Of course what I think is more likely to upset people - and I can't say I'd blame them - is the angelic sanction of devilish behavior (and then some). I tend to snort derisively when right-wing Christians claim that things like "Happy Holidays" are a tacit attack on their faith, but an ad like this? I wouldn't fault anyone for calling it blasphemous, and in fact another version of it on YouTube does just that.

I'm not personally offended by this kind of thing, but really I just don't get it. What is the Las Vegas Tourism Board, or whoever specifically puts these ads out, hoping to achieve by assembling something so far over the edge? It's hard to imagine you're going to win more people over with such an ad than the large number you could potentially turn off - the United States is still overwhelmingly Christian and there are plenty of things to do in Vegas even if you're not into contracting gonorrhea. No one is watching this and thinking, "Oh man, dude, Vegas really stuck it to the Jesus freaks. Let's go there right now."

The very end of the ad is the worst part, and it doesn't even have anything to do with the Devil - frankly, it does offend me a little bit, and that's hard to do to someone who isn't a member of the religion you're mocking. The use of "I can get you in upstairs, I know a guy" is a double meaning - both a suggestion that the angel can get the women into an exclusive club (for which they might, perhaps, reward him?) and, of course, a reference to getting them into heaven. Put it together and the angel is offering eternal salvation for a blow job. We may need to get Martin Luther to nail 95 more theses to the door of the MGM Grand.

Saturday, December 8, 2007

The Christmas that almost wasn't but then was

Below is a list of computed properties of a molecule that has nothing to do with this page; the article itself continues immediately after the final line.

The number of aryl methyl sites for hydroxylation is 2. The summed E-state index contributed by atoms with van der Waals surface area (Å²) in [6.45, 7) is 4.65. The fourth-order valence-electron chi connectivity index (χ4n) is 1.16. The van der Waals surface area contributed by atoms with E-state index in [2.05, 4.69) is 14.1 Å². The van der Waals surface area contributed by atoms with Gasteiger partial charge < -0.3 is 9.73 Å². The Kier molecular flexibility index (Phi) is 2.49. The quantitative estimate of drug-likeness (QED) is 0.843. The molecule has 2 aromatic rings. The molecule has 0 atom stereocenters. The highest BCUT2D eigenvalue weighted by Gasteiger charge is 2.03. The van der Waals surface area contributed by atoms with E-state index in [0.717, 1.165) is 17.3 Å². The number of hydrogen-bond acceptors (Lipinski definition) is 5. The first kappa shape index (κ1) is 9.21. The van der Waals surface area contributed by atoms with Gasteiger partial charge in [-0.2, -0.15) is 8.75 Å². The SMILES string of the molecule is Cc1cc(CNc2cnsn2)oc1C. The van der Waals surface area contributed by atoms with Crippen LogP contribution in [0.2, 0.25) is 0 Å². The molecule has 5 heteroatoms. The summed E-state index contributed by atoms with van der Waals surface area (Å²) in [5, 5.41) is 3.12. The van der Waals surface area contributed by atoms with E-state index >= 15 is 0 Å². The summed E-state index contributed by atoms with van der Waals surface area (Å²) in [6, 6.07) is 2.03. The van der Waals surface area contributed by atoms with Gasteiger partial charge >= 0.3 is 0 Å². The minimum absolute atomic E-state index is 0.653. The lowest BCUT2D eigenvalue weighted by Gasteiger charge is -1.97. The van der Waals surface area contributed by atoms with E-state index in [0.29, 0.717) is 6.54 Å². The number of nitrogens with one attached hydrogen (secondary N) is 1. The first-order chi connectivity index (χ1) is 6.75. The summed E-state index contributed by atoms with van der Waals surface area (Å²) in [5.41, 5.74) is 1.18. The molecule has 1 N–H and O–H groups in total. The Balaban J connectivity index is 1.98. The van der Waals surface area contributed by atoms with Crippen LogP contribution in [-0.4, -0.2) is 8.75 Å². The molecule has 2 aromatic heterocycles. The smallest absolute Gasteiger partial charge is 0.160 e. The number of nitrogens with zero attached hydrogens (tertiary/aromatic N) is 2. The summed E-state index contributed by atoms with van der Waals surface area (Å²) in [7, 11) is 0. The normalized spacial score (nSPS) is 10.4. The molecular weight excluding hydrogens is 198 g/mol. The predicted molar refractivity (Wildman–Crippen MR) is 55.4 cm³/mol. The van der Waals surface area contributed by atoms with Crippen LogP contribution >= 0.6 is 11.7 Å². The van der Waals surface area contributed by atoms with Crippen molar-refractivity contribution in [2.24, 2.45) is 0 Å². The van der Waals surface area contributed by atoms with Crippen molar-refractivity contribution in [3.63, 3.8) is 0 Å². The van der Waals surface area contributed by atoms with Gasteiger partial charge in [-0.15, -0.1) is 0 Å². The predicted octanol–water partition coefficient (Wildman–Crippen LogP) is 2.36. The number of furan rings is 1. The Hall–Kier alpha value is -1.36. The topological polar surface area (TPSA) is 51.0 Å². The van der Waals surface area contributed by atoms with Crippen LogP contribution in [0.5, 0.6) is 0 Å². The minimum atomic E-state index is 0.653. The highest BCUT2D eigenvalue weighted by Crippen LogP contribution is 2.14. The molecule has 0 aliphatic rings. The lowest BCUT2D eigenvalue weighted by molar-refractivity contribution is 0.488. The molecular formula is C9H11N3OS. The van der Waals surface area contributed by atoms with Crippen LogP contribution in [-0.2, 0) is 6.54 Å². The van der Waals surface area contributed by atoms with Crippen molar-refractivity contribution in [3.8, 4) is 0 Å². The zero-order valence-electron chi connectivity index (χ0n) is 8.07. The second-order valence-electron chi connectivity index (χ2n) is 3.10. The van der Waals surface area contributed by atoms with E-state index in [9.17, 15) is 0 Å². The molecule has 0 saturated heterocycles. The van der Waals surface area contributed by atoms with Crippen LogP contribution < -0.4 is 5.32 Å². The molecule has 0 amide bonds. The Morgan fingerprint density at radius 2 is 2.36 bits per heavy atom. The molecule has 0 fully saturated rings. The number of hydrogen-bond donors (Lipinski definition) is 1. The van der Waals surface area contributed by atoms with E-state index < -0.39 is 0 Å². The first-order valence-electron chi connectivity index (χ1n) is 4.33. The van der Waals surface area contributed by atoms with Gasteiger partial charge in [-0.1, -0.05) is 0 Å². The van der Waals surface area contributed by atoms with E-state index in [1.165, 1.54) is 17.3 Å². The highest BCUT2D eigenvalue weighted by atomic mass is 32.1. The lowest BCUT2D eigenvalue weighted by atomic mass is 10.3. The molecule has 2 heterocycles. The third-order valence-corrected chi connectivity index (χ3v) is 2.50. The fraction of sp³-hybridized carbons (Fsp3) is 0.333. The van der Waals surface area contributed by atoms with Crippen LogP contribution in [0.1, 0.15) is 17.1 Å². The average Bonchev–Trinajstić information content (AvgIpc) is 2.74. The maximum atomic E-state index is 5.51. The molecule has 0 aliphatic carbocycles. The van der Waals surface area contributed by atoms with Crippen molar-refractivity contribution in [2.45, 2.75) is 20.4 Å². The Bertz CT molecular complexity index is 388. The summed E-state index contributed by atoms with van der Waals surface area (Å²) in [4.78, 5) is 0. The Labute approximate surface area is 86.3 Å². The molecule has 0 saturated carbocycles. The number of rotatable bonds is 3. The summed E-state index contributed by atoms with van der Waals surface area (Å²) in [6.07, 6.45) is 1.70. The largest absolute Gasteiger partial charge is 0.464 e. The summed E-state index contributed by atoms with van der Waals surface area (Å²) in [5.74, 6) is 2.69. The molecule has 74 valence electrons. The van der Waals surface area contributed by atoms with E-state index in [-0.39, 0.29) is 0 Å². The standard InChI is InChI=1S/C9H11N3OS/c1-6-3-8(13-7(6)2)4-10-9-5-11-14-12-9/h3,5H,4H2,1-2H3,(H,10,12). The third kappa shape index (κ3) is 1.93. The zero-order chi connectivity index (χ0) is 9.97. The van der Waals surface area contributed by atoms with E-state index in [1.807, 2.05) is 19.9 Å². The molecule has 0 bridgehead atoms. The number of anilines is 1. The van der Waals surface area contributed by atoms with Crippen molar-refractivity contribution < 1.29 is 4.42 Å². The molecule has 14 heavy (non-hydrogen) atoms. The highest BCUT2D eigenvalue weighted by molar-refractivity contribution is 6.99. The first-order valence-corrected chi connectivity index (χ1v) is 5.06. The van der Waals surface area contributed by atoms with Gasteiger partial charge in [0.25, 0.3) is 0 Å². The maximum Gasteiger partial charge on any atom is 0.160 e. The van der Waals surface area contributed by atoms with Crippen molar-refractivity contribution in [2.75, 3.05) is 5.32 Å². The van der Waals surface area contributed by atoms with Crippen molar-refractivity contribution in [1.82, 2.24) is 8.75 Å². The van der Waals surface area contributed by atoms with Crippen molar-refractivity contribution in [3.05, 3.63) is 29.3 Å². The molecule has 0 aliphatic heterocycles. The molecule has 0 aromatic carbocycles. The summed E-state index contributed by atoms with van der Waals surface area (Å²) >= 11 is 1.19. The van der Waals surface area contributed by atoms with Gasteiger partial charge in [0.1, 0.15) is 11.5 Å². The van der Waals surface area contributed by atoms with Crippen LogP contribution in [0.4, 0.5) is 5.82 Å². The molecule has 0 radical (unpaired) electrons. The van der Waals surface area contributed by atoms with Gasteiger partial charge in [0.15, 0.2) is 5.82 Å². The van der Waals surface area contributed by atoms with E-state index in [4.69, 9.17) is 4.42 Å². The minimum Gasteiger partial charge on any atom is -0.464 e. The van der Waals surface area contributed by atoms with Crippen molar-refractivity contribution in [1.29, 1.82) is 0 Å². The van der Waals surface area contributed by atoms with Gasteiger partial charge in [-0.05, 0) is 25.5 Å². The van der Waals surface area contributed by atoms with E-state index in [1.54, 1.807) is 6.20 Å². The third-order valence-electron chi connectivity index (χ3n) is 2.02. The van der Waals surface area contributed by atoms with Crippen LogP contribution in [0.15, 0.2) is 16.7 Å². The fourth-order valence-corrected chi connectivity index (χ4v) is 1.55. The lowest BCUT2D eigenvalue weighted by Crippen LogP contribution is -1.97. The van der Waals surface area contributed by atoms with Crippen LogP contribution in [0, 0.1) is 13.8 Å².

As a non-Christian, I'm all for not having that religion shoved down my throat, but most of its holidays are so secularized these days that hearing about them on television doesn't exactly throw me into a tizzy. Don't tell that to the lawyers at Alltel.

Santa Claus: "This is the story of the holiday that almost didn't rock!"

Say, uh, which holiday would that be, Santa Claus? Wait, wait, don't tell me... Purim? No, I've got it: Greek Independence Day.

Santa Claus: "You see, Alltel Wireless has a great deal on the MOTOROKR and 50 free songs!"

Kudos to Alltel (and Campbell-Ewald, their agency) in this case; it's a good upfront use of branding before we get to the dopier parts of this ad.

Santa Claus: "But some naughty boys tried to stop Chad!"

Wait, who's Chad? Is he one of those Greek freedom fighters? Look, Alltel. You can't treat your spokesman as though he's some famous advertising character or assume the viewer has seen all your other stupid ads.

Verizon: "These phones really do rock."
Cingular/AT&T: "Too bad no one'll ever get one!"

Yeah, if Alltel were to go out of business, where would customers turn for phones that could also play music? Solid argument there. Can you see why the "big four" are so threatened? Alltel's at the crest of the wave! If only that translated into market share.